The 2022 Bib Gourmand Selection for MICHELIN Guide Taipei, Taichung, Tainan & Kaohsiung has just been announced. With Tainan and Kaohsiung joining Taipei and Taichung in this 2022 restaurant selection, the total number of restaurants and night market stalls offering exceptional value-for-money gourmet experiences has reached 141.
Ah-guo Soup Noodles (New)
Having moved to this address in 2022, the shop famous for Qie Zai noodles (greased noodles with bean sprouts and crispy scallion, in either a flavoursome pork bone broth or dressed in sweet and sour sauce), is now enclosed in an air-conditioned space with a glass shopfront and the kitchen at the back. On top of the signature noodles, specialities like deep-fried pork marinated in red yeast rice, and braised pork knuckles are still on the menu.
Chuan Mu Yuan (New)
Tucked down a little alley, this shop always attracts a long queue of office workers and shoppers at peak hours. Behind the glass wall by the entrance, chefs are busy making dim sum, dumplings and noodles to keep pace with the piling orders. Regulars adore their beef pancake roll and red bean paste pancake that are golden and crispy. Moo-shu fried noodles made with freshly made knife-cut noodles are also popular.
Jen Ho Yuan (New)
Since 1956, this restaurant has been attracting loyal fans with its authentic Yunnan fare. In 2022, it moved to this new address, with its bright, airy main dining room and private rooms. Rest assured the menu and food stay the same – try the steam pot chicken, the sliced pork cheek cold appetiser, or the green peas in chicken fat. The true showstopper is string beans stuffed with minced shrimp, for the intriguing contrast of textures and layered flavours.
There’s no shortage of vegetarian restaurants in Taipei, but not many position themselves as a vegetarian equivalent of an American bistro. The head chef has experience in Sichuan and western cuisines, so his menu shows eclectic influences in addition to burgers and pizzas. Spicy dumplings with tofu filling are Sichuanese inspired; fried cauliflower is enrobed in Korean gochujang glaze; pad krapow burning bowl is a Thai-style salad.
Yuan Wei (New)
Tucked down a small alley behind the train station and without a proper sign, this eatery with over 70 years of history and just four tables is easy to miss. Even the interior feels more like a wood carving store than a restaurant. The menu is easy to navigate, with only 20-odd choices. Stir-fries are the must-try items – Yuan Wei fried rice, and pork jowl, characterised by remarkable wok-hei. Cash only and expect a long wait at peak hours.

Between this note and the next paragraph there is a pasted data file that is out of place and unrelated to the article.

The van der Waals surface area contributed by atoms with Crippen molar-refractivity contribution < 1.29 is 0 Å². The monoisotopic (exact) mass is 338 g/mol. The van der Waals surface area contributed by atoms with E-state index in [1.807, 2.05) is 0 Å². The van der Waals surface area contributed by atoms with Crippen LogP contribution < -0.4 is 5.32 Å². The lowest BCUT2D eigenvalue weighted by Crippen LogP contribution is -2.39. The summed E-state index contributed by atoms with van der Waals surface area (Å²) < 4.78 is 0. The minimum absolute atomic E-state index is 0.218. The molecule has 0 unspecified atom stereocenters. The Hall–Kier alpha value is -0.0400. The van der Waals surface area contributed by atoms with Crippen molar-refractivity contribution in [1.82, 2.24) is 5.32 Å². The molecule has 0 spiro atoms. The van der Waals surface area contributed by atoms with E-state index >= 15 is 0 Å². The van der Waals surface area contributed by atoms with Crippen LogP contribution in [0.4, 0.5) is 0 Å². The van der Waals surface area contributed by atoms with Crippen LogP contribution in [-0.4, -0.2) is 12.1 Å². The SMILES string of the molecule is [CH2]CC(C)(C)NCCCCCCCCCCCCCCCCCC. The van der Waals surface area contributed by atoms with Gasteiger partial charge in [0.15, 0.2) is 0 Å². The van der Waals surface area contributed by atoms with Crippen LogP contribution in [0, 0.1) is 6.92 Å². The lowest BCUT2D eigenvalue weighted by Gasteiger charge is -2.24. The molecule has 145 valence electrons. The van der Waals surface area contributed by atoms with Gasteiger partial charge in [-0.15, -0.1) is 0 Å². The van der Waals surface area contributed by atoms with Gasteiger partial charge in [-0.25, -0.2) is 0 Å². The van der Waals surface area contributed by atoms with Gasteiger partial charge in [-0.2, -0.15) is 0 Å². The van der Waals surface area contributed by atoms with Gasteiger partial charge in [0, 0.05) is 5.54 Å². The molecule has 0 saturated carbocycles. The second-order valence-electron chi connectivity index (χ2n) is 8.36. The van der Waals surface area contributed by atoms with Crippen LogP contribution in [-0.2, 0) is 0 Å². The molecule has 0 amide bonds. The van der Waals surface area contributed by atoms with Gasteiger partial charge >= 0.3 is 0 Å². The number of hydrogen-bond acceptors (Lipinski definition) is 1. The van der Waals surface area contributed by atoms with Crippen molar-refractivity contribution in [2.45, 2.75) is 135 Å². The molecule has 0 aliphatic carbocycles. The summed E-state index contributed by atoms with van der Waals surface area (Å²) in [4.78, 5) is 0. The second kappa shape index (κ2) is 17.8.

Chi Chia Chuang (Changchun Road) (Promoted)
Chicken features heavily on the menu and the owner is picky about them – he uses only pullets from 5 to 6 months old for their tender meat. Specialities include the classic three-cup chicken that imparts rich aromas, perfect with the chewy pork blood cake. The crispy deep-fried chicken rolls, and the rich, flavourful chicken soup are also worth trying. Don’t forget to end the meal with their homemade egg pudding. Service is warm and friendly.
Bamboo Country (New)
As its name suggests, the décor here features plenty of bamboo, a symbol of modesty and moral integrity in Chinese culture. The noble plant also has a strong presence on the menu – rice steamed in Moso bamboo exudes a unique fragrance, while tilapia with pickled bamboo shoots tastes rich and flavourful. Melt-in-your-mouth braised pork with cartilage is a must. The restaurant’s perfect for a meal before or after hiking in the nearby Dakeng region.
Feng Chi Goose (New)
For decades, this simple shop has been attracting hungry diners with its signature sliced goose platter boasting juicy flesh and wafer-thin skin. The second-generation owner intentionally leaves some bones and gristles in for diners to gnaw on. Goose offal, marinated meat and other sides are also popular. For starchier dishes, order plain noodle soup, or jazz it up with cuttlefish and thin, flat e-fu noodles.
Hello VietNam (New)
This cheerful restaurant is run by its Vietnamese owner. The menu tips towards the Northern end of her home country, and cilantro is used sparingly to cater to local taste. The speciality bun dau mam tom consists of rice noodle squares, pork intestines, pork feet, blood sausage, deep-fried tofu and leafy greens, alongside fermented shrimp paste, or a fish sauce dip. Nem ran (fried spring rolls) and pork skewers are also worth trying.
Mr. Good (New)
This simple eatery run by the owner couple opened its doors in 2019. The full-flavoured food is mostly Jiangzhe and Taiwanese in origin, perfect with steamed rice. Signatures include baby Napa cabbage with shiitake mushrooms and crab roe, and braised boneless chicken with taro. As the kitchen is manned by the husband only, allow some time for your food to arrive. Reservations via social media and pre-ordering of dishes are highly recommended.
Niou Jia Juang (New)
This 60-year-old household name is undergoing an 18-month renovation and is temporarily operating at a spot 50 metres from the original shop. From the cartoon cow on the sign to cow-shaped decorations inside, beef is obviously the staple offering here. Local yellow beef is cooked nose-to-tail in traditional Hakkanese ways and the offal is unmissable – try scallion bone marrow, and cold beef tripe dressed in sweet and sour sauce.
Xiao Chu Den (New)
The owners opened a cosy shop in 2018, specialising in Taiwanese light meals and snacks, before moving to this spot in 2020. With just two tables inside and one outside, this tiny gem is always busy. Braised pork on rice boasts an addictive gelatinous texture and deep flavours, while thickly sliced braised beef noodle soup is another must-try for noodle lovers. Certain items tend to run out early so consider pre-ordering your food by phone.